YPSILANTI, MI — While some customers visit Jafferson Computers in Ypsilanti to get a minor fix for their laptop, others are sharing how a random pop-up advertisement has cost them $36,000.
Mateen Jaffer, founder of Jafferson Computers, 4015 Carpenter Road, has been operating his business for 18 years. It provides in-store professional internet technology services and computer repairs.
But, while computer scams have always been around, Jaffer said he has noticed more customers being scammed out of money the past few years.
Some of the major scams involve scammers acting as well-known organizations such as the IRS, Amazon, Microsoft and Apple, demanding they purchase or repay money quickly through their computers. Other times a pop-up advertisement, acting as one of these companies, leads a person right into calling the scammer’s number.
Jaffer said he felt compelled to increase awareness of these cyberattacks by hosting free classes at local libraries to educate participants on how to detect and avoid scams.
The first class, 13 years ago, was at the Ann Arbor Public Library. Since then, he has volunteered at Ypsilanti District Library and Saline District Library.
“I just want to go out and just keep increasing the awareness to these problems that are happening,” Jaffer said. “I believe the more I talk, the more people discuss these situations and the easier it is for them to recognize when they find themselves in the situation either over text, call or over email.”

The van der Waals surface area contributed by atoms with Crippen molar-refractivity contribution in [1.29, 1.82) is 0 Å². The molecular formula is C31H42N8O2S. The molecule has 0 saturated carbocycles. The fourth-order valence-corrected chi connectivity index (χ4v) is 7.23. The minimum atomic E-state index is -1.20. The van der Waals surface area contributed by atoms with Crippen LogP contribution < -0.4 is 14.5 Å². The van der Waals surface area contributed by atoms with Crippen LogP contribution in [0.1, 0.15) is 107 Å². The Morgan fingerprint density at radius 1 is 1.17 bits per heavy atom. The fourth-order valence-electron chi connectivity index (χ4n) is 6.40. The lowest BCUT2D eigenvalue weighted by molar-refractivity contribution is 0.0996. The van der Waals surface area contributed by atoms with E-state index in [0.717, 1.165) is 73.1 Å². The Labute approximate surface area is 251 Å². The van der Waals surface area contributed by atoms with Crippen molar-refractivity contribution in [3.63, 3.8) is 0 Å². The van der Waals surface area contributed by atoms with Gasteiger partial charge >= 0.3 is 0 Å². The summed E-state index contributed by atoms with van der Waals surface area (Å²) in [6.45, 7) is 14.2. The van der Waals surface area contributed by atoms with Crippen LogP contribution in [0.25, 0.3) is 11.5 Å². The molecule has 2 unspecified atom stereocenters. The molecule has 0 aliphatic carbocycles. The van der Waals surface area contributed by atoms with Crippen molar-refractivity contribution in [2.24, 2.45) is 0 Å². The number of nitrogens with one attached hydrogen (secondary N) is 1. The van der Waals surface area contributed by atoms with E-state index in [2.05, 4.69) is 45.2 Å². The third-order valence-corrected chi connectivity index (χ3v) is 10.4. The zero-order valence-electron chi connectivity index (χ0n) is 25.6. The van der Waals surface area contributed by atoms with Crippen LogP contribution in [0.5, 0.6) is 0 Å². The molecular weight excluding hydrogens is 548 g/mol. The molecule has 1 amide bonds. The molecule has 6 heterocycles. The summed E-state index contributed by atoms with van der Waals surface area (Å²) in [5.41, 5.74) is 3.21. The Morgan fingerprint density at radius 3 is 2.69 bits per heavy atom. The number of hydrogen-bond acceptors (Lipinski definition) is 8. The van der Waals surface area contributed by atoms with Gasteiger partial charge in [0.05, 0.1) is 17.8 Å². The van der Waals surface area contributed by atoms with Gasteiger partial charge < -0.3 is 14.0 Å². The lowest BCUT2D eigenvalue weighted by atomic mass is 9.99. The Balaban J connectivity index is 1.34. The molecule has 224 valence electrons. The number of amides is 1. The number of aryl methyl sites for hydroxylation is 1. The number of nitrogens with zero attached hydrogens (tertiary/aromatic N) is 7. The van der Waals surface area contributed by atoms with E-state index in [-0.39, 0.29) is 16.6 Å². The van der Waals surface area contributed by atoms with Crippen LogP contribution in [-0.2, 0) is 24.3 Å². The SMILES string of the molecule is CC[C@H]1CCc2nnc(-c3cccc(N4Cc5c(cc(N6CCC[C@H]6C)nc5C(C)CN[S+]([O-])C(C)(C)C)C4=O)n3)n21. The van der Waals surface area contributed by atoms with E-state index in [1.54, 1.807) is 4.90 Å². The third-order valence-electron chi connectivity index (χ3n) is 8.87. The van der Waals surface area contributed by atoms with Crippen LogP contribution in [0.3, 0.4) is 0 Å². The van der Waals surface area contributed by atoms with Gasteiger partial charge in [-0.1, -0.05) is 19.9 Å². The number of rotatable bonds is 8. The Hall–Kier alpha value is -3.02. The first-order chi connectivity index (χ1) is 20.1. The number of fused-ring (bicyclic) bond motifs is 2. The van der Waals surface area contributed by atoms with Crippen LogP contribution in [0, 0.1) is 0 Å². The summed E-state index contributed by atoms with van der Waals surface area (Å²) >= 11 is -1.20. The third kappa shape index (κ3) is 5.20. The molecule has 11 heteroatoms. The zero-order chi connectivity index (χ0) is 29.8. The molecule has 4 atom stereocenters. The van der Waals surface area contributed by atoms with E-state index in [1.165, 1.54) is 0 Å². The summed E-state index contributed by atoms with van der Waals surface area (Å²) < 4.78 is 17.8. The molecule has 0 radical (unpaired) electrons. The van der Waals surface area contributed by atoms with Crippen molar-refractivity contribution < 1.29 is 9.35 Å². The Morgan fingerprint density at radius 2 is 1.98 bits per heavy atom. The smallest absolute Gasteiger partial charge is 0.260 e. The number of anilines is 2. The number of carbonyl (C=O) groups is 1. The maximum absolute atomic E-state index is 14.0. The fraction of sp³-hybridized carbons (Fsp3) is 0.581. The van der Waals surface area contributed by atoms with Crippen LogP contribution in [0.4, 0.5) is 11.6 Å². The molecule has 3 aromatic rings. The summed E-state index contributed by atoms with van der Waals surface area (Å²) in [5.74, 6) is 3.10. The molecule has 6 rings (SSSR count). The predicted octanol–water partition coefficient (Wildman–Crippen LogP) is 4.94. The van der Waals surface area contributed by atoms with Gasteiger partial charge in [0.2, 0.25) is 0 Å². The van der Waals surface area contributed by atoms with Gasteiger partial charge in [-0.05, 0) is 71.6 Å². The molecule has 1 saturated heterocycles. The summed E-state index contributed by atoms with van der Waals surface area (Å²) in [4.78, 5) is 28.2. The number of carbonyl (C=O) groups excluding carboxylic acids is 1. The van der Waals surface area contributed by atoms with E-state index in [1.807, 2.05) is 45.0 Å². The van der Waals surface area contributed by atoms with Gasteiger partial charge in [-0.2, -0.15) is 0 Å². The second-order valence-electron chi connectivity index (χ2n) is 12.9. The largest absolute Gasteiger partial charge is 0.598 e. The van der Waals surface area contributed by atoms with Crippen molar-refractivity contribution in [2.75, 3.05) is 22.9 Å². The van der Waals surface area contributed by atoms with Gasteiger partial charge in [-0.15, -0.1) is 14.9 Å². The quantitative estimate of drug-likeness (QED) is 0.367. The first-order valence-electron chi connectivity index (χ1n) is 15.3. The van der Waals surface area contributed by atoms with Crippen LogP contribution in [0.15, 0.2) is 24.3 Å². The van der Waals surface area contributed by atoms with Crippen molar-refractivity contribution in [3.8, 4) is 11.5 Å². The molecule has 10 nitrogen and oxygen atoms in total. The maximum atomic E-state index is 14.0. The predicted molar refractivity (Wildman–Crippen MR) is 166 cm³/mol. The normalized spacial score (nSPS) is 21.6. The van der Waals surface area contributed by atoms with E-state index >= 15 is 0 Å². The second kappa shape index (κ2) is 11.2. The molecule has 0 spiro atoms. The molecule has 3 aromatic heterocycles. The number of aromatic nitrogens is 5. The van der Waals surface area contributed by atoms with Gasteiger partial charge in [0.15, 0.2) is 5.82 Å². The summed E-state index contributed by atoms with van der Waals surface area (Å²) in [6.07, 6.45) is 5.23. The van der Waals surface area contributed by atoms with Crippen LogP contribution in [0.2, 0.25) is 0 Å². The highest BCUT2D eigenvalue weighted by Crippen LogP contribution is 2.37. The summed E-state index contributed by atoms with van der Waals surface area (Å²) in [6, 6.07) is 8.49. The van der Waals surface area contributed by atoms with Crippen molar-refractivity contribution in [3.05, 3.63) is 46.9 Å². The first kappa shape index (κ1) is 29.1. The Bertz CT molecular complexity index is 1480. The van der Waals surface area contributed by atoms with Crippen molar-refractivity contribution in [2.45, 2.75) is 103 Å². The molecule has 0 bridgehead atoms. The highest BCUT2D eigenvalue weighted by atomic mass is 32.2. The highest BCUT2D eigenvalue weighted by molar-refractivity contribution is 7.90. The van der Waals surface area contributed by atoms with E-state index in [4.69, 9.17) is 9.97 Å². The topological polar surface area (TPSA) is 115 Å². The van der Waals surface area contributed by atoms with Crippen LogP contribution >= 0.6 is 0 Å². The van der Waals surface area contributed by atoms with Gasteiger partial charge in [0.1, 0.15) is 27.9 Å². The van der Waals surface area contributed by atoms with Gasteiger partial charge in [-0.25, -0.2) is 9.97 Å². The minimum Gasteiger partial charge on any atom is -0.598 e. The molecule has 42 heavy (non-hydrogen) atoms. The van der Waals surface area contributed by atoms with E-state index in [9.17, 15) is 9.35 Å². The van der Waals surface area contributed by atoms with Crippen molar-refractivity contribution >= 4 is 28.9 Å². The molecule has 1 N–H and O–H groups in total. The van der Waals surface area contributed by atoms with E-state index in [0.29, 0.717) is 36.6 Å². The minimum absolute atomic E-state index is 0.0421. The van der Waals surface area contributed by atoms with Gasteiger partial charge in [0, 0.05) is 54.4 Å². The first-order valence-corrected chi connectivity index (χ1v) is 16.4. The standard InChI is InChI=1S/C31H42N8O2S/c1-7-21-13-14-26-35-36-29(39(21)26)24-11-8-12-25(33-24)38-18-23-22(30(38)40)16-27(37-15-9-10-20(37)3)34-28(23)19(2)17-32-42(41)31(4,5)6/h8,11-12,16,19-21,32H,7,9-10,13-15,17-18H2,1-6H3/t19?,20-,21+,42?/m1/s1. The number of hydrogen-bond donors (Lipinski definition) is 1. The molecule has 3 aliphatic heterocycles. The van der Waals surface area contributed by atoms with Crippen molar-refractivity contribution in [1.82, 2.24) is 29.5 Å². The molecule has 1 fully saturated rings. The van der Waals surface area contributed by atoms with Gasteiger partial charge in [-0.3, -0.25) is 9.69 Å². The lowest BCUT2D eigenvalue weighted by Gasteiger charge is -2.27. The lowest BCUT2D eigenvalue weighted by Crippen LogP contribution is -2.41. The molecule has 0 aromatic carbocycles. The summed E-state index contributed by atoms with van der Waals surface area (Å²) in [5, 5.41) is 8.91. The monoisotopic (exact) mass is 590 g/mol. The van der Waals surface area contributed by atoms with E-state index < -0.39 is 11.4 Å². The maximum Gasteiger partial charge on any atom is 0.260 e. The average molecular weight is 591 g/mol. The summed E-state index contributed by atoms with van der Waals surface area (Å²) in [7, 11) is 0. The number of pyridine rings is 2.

Jaffers classes discuss current online scams like phishing emails, scam phone calls and text scams, otherwise known as smishing. The presentation shares first-hand accounts of people who have been scammed, and Jaffer gives tips on how someone can protect their computers and themselves from these situations.
Regardless of its delivery, Jaffer said a scam play with people’s emotions, create uncertainty and make someone’s actions feel urgent. He stresses the importance of people taking time to consult others when dealing with a potential scam.
“Whenever they have a situation, they should just stop, think and maybe talk to their loved one,” Jaffer said, “I think they can minimize their risk of being scammed if they just stop, think and then communicate.”
After a few years of volunteering at libraries, Jaffer decided to also take his classes to senior centers.
Through these classes, Jaffer educates senior citizens that their age group, especially if they are older than 60, is falling victim to scams more than others.
Jaffer has collaborated with Catherine Mitchell, president of Washtenaw County Senior Leaders, Inc., to find senior citizens who may need his help. WCSL is a nonprofit networking group for those working in the senior living or senior support industry.
Mitchell has seen first-hand the impact Jaffer has had on some of the senior citizens she works with.
“One gentleman came up to me a week and a half later and said ‘Thank you for bringing that guy in. I learned some stuff and some of the other women that I was sitting with said they had never heard of these things, and they didn’t know about them,’” Mitchell said. “They were really appreciative to have that experience brought to them.”
Jaffer has been receiving help with his classes from Aaron DeSanto, technical manager at Jafferson Computers, for the last four years. DeSanto offers feedback on what to include in these classes.
By helping Jaffer, DeSanto has realized that this issue is larger than the work the two are doing.
“We need to start disseminating this information as a society,” DeSanto said. “It’s starting to gain traction and that’s good, but there’s definitely more to do.”
As for the future, Jaffer intends to continue educating his community. He encourages those interested in his program to reach out to him directly so he can help more people that need it.
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